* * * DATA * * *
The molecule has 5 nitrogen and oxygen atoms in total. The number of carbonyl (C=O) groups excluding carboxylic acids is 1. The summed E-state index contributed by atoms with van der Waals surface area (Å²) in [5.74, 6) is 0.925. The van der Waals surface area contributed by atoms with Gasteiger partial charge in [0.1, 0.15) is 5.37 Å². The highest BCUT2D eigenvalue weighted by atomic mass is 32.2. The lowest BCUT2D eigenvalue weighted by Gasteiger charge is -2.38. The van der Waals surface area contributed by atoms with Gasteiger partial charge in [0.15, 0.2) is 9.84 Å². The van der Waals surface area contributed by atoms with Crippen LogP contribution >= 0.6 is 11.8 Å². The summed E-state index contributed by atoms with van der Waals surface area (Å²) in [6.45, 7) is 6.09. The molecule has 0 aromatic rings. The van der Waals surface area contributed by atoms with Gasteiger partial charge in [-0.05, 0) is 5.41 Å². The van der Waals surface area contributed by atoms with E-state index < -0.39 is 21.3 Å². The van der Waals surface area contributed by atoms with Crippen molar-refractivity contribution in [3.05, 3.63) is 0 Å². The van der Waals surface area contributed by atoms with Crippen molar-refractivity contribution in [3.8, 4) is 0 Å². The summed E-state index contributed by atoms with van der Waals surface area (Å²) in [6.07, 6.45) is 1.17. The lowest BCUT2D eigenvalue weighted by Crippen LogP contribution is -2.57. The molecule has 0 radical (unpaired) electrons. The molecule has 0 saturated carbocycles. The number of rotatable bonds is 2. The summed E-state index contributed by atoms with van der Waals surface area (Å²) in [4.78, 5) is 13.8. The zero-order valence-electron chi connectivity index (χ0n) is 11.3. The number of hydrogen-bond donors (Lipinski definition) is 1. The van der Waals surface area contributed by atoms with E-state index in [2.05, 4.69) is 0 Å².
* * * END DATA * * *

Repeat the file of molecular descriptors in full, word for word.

The molecule has 5 nitrogen and oxygen atoms in total. The number of carbonyl (C=O) groups excluding carboxylic acids is 1. The summed E-state index contributed by atoms with van der Waals surface area (Å²) in [5.74, 6) is 0.925. The van der Waals surface area contributed by atoms with Gasteiger partial charge in [0.1, 0.15) is 5.37 Å². The highest BCUT2D eigenvalue weighted by atomic mass is 32.2. The lowest BCUT2D eigenvalue weighted by Gasteiger charge is -2.38. The van der Waals surface area contributed by atoms with Gasteiger partial charge in [0.15, 0.2) is 9.84 Å². The van der Waals surface area contributed by atoms with Crippen LogP contribution >= 0.6 is 11.8 Å². The summed E-state index contributed by atoms with van der Waals surface area (Å²) in [6.45, 7) is 6.09. The molecule has 0 aromatic rings. The van der Waals surface area contributed by atoms with Gasteiger partial charge in [-0.05, 0) is 5.41 Å². The van der Waals surface area contributed by atoms with E-state index < -0.39 is 21.3 Å². The van der Waals surface area contributed by atoms with Crippen molar-refractivity contribution in [3.05, 3.63) is 0 Å². The van der Waals surface area contributed by atoms with Crippen molar-refractivity contribution in [3.8, 4) is 0 Å². The summed E-state index contributed by atoms with van der Waals surface area (Å²) in [6.07, 6.45) is 1.17. The lowest BCUT2D eigenvalue weighted by Crippen LogP contribution is -2.57. The molecule has 0 radical (unpaired) electrons. The molecule has 0 saturated carbocycles. The number of rotatable bonds is 2. The summed E-state index contributed by atoms with van der Waals surface area (Å²) in [4.78, 5) is 13.8. The zero-order valence-electron chi connectivity index (χ0n) is 11.3. The number of hydrogen-bond donors (Lipinski definition) is 1. The van der Waals surface area contributed by atoms with E-state index in [2.05, 4.69) is 0 Å².